*Although, there’s plenty of room for growth at offensive line and tight end, as well. Would anyone believe the Irish haven’t signed a Composite 5-star tight end? They’ve come as close as you can–Kyle Rudolph is the highest rated 4-star in the all-time rankings. 

The location of the best recruits is often talked about, as well.

Top 100 All-Time via States

California: 19
Florida: 16
Texas: 13
Georgia: 6
Louisiana: 6
New Jersey: 5
Maryland: 4
Pennsylvania: 4
Alabama: 3
South Carolina: 3
Virginia: 3
Washington: 3
North Carolina: 2
Colorado: 1
Delaware: 1
District of Columbia: 1
Hawaii: 1
Indiana: 1
Kansas: 1
Michigan: 1
Minnesota: 1
Mississippi: 1
Missouri: 1
New York: 1
Ohio: 1
Tennessee: 1

Seeing 60% of the recruits from the top 6 states is hardly surprising. Notre Dame’s traditional strong-hold states in the northern region of the country featured 12 players overall with the Irish signing 1 of them, Jaylon Smith from nearby Fort Wayne. Certainly, more work could’ve been done in the states of New Jersey and Pennsylvania where Notre Dame should always have among the strongest presence.

What about the movement of these all-timers?

Top 100 Recruits Who Left Their Region:

2016 Rashan Gary (NJ) to Michigan
2010 Ronald Powell (CA) to Florida
2000 D.J. Williams (CA) to Miami
2000 Brock Berlin (LA) to Florida
2007 Joe McKnight (LA) to USC
2012 Mario Edwards (TX) to FSU
2011 Cy Kouandjio (MD) to Alabama
2014 Jabrill Peppers (NJ) to Michigan
2009 Bryce Brown (KS) to Tennessee
2019 Kayvon Thibodeaux (CA) to Oregon
2005 Eugene Monroe (NJ) to Virginia
2005 Patrick Turner (TN) to USC
2002 Lorenzo Booker (CA) to FSU
2016 Greg Little (TX) to Ole Miss
2006 Percy Harvin (VA) to Florida
2010 Seantrell Henderson (MN) to Miami
2007 Jimmy Clausen (CA) to Notre Dame
2018 Eyabi Anoma (MD) to Alabama
2017 Najee Harris (CA) to Alabama
2006 Vidal Hazleton (VA) to USC
2003 Kyle Wright (CA) to Miami
2000 Travis Johnson (CA) to FSU
2008 Darrell Scott (CA) to Colorado
2014 Da’Shawn Hand (VA) to Alabama
2008 Will Hill (NJ) to Florida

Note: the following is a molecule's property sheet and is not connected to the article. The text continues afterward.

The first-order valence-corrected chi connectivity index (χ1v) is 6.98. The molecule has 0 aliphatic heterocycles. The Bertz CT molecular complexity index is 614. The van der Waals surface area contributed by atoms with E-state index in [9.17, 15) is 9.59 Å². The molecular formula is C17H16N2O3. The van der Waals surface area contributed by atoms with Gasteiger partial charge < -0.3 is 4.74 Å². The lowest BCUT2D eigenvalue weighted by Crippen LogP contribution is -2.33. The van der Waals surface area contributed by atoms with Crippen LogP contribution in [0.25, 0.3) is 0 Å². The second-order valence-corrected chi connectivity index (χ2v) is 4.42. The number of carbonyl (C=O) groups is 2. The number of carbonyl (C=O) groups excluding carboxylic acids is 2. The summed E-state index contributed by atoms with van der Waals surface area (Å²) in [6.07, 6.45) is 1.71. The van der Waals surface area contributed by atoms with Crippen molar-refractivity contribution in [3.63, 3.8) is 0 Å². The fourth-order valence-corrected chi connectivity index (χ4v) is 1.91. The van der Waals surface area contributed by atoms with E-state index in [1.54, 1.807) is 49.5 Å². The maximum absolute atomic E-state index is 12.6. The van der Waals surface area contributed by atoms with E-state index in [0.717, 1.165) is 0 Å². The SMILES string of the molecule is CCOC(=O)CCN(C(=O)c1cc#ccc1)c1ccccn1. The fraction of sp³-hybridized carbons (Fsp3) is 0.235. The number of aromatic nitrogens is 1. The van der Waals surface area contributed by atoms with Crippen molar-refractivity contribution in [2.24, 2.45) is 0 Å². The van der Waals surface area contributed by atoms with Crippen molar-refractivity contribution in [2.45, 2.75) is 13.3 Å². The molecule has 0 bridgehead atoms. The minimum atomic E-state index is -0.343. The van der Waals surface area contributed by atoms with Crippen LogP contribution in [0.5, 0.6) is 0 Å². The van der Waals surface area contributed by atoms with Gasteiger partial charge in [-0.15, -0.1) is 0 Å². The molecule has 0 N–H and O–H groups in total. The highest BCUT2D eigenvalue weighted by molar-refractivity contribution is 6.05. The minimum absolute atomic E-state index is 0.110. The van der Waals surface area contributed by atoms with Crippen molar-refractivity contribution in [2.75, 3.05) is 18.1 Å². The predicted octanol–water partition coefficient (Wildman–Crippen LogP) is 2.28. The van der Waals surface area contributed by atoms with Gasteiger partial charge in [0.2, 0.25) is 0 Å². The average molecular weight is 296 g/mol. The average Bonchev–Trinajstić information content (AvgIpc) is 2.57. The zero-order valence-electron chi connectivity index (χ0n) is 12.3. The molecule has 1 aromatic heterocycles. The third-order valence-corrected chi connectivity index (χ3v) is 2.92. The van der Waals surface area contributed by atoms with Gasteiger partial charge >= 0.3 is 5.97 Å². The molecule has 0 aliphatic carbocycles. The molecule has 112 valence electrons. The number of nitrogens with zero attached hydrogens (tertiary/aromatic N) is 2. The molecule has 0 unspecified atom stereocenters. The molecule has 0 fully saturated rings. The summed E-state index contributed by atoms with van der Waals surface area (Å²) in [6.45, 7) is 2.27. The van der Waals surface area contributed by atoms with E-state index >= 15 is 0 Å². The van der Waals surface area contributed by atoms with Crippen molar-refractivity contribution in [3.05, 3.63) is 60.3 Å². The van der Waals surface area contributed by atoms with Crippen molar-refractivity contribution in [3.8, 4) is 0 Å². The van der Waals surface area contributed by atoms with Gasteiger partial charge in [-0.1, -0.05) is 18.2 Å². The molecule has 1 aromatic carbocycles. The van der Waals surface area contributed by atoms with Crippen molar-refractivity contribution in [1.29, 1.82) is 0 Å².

2010 Dominique Easley (NY) to Florida
2007 Ryan Mallett (TX) to Michigan
2000 Kwame Harris (DE) to Stanford
2006 Myron Rolle (NJ) to FSU
2009 Manti Te’o (HI) to Notre Dame
2016 Jacob Eason (WA) to Georgia
2006 Matthew Stafford (TX) to Georgia

Almost a third went outside of their region although 23 moved to either a SEC school, Miami, Florida State, or USC. Out of the 30 current 2019 5-stars who have committed a total of five have left their region in addition to Thibodeaux listed above:

Daxton Hill (OK) to Michigan
Garrett Wilson (TX) to Ohio State
Antonio Alfano (NJ) to Alabama
Harry Miller (GA) to Ohio State

But wait! Shouldn’t we include the high 4-stars too? Here’s a list of all of those commits (0.950 Composite minimum) over the last 10 cycles for comparison to Notre Dame:

High 4-Stars Signed Since 2010

Alabama – 69
Ohio State – 55
USC – 51
Notre Dame – 31
Michigan – 24
Clemson – 22

So, it appears Notre Dame closes the talent gap a little bit here compared to 5-stars. Even better, 41.9% of these high 4-stars for the Irish are from the speed athlete/running back/receiver/defensive back positions as compared to just 26.6% of the 5-stars signed.

However, only 3 out of the Top 15 (Greg Bryant, Davonte Neal, Houston Griffith) high 4-stars came from the speed positions while 8 out of the 15 came from either offensive line or tight end.

There’s a perception in certain areas that Notre Dame is both killing it on the recruiting trail and doing so because it’s building strength on both lines. Even if the latter is true, the Irish are far from killing it at the skill positions and desperately need to bring in substantially more help in those areas to elevate the program for the future.

By |2019-01-01T22:05:21+00:00January 2nd, 2019|Recruiting|34 Comments

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juiceboxkiwifanIllinIrish20More Noisend09hls12 Recent comment authors
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The first thing that stood out in the list was the 0 in the TE column for 5 stars. Granted, there just aren’t that many 5-star TEs running around, but with all our success over the years at TE I was as surprised as you on that.